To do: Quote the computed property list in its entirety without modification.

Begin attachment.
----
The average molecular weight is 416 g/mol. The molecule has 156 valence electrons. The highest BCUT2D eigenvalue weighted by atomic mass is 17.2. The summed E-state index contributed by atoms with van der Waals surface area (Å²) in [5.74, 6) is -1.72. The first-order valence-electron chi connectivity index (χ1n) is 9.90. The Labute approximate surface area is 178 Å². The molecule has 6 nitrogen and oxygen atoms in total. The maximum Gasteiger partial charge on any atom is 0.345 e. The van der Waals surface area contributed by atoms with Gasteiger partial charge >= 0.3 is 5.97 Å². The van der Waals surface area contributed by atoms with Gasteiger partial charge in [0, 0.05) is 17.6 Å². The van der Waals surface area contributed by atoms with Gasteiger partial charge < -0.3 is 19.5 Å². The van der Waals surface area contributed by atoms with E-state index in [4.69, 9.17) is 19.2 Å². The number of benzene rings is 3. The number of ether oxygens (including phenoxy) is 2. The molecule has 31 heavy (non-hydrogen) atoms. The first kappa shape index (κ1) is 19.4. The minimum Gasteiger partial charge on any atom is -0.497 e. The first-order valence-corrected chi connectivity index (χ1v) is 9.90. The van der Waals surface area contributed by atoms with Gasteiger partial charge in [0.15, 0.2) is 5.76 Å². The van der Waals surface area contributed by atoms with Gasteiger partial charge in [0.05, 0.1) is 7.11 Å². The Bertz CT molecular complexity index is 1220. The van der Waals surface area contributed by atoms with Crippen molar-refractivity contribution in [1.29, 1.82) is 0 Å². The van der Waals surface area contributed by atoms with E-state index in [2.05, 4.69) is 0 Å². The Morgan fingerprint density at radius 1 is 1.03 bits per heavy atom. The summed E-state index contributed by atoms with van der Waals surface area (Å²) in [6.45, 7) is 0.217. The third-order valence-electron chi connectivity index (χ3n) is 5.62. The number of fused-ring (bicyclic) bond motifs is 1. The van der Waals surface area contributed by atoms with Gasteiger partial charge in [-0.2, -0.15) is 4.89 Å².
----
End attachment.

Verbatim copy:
The average molecular weight is 416 g/mol. The molecule has 156 valence electrons. The highest BCUT2D eigenvalue weighted by atomic mass is 17.2. The summed E-state index contributed by atoms with van der Waals surface area (Å²) in [5.74, 6) is -1.72. The first-order valence-electron chi connectivity index (χ1n) is 9.90. The Labute approximate surface area is 178 Å². The molecule has 6 nitrogen and oxygen atoms in total. The maximum Gasteiger partial charge on any atom is 0.345 e. The van der Waals surface area contributed by atoms with Gasteiger partial charge >= 0.3 is 5.97 Å². The van der Waals surface area contributed by atoms with Gasteiger partial charge in [0, 0.05) is 17.6 Å². The van der Waals surface area contributed by atoms with Gasteiger partial charge < -0.3 is 19.5 Å². The van der Waals surface area contributed by atoms with E-state index in [4.69, 9.17) is 19.2 Å². The number of benzene rings is 3. The number of ether oxygens (including phenoxy) is 2. The molecule has 31 heavy (non-hydrogen) atoms. The first kappa shape index (κ1) is 19.4. The minimum Gasteiger partial charge on any atom is -0.497 e. The first-order valence-corrected chi connectivity index (χ1v) is 9.90. The van der Waals surface area contributed by atoms with Gasteiger partial charge in [0.15, 0.2) is 5.76 Å². The van der Waals surface area contributed by atoms with Gasteiger partial charge in [0.05, 0.1) is 7.11 Å². The Bertz CT molecular complexity index is 1220. The van der Waals surface area contributed by atoms with Crippen molar-refractivity contribution in [1.29, 1.82) is 0 Å². The van der Waals surface area contributed by atoms with E-state index in [2.05, 4.69) is 0 Å². The Morgan fingerprint density at radius 1 is 1.03 bits per heavy atom. The summed E-state index contributed by atoms with van der Waals surface area (Å²) in [6.45, 7) is 0.217. The third-order valence-electron chi connectivity index (χ3n) is 5.62. The number of fused-ring (bicyclic) bond motifs is 1. The van der Waals surface area contributed by atoms with Gasteiger partial charge in [-0.2, -0.15) is 4.89 Å².